The thermoacoustic (TA) effect refers to the generation of acoustic waves by electromagnetic (EM) irradiation, such as optical or microwave/radio frequency waves. In the past ten years, thermoacoustic tomography (TAT) using pulsed EM excitation has undergone tremendous growth. Energy deposition inside biological tissue through the absorption of incident EM pulses will create a transient temperature rise on the order of 10 mK. In the thermoelastic mechanism of acoustic generation, a sound or stress wave is produced as a consequence of the expansion induced by the temperature variation. Thermoacoustic signals are temperature dependent, which is an ideal characteristic for use in monitoring biological tissue temperature. The thermoacoustic pressure has the following expression
- P = µaHβc2/cp,
where µa is the microwave absorption coefficient, H is the heating function and can be written as the product of a spatial absorption function and a temporal illumination function, β is the isobaric volume expansion coefficient, c0 is the speed of sound, cp is the heat capacity. The thermal expansion coefficient defines the fractional changes in the volume of a material with temperature; normally, its value increases almost linearly with temperature except for the lowest temperatures. Thus, the thermoacoustic pressure can be written in the following form:
- P = (A+BT)*P0
where A and B is a constant, which can be gotten by the linearship between temperature and thermal expansion coefficient. T is the temperature, P0 is the thermoacoustic pressure at baseline temperature. The equation demonstrates that the thermoacoustic pressure is directly proportional to temperature where its variation is the reaction of sample thermodynamic parameter changes with heat.
This characteristic of thermoacoustic signals that give us a new method to monitor thermotherapy temperature, has the potential to be developed into a viable alternative to current clinical temperature monitoring device for microwave thermotherapy.
External application of heat may cause blisters, which generally heal quickly, and burns, which do not. All techniques may result in pain or fatigue. Perfusion and moderate or high levels of hyperthermia can cause swelling, blood clots, and bleeding. Whole-body hyperthermia, which is the riskiest treatment, usually results in diarrhea, nausea, vomiting, fatigue, and other symptoms of sunstroke; it may also cause cardiovascular problems.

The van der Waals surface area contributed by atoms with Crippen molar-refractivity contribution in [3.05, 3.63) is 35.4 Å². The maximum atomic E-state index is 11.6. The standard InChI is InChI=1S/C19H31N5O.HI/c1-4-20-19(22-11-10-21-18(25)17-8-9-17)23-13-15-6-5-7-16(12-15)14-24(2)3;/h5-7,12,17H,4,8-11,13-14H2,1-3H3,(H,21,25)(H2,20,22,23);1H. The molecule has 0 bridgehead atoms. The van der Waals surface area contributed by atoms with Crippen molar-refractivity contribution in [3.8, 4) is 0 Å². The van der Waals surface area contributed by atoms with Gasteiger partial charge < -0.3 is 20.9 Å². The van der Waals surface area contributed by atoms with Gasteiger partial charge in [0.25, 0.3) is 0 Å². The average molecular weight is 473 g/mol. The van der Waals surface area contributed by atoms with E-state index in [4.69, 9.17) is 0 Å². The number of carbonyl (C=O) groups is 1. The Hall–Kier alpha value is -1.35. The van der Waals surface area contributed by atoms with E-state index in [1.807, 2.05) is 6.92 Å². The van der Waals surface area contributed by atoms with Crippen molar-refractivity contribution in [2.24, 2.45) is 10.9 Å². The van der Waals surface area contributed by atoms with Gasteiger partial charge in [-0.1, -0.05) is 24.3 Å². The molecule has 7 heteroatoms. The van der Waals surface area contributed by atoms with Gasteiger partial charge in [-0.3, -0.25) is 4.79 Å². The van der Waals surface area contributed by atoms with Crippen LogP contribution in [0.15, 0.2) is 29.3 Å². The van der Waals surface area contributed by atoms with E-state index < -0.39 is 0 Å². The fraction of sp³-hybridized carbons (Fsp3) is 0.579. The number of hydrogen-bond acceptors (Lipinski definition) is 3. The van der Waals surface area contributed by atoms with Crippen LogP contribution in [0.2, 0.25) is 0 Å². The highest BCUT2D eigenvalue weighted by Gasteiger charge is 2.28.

When combined with radiation, hyperthermia is particularly effective at increasing the damage to acidic, poorly oxygenated parts of a tumor, and cells that are preparing to divide. Hyperthermia treatment is most effective when provided at the same time, or within an hour, of the radiation.
Irradiation alone produces a complete response in about 30% of patients. Combining irradiation and hyperthermia increases the complete response rate to about 70% of patients. In the past decade hyperthermia treatments in conjunction with radiation have been used with curative intent in patients with early stage cancers of the breast, head and neck, and prostate. According to peer-reviewed scientific publications, Hyperthermia treatment has shown an improvement of 38% (53% vs. 15%) in Bladder Cancer when combined with Chemotherapy versus chemotherapy alone. In Breast cancer patients, an article by Vernon, et al in 1996 showed an improved response of 18% (59% vs. 41%) when radiation treatment was combined with Hyperthermia, and a 41% response in patients treated with radiation alone. Other cancer types that show a significant clinical response have been: Melanoma and Skin Cancer, Soft Tissue Sarcoma, Bladder, Cervical, Prostate, Rectal, Axilla and Chest Wall as well as recurrent or previously irradiated cancers.
Whole-body hyperthermia cannot safely reach the temperatures necessary to improve the effectiveness of radiation, and thus is not used with radiation, but it may be useful for chemotherapy and immunotherapy.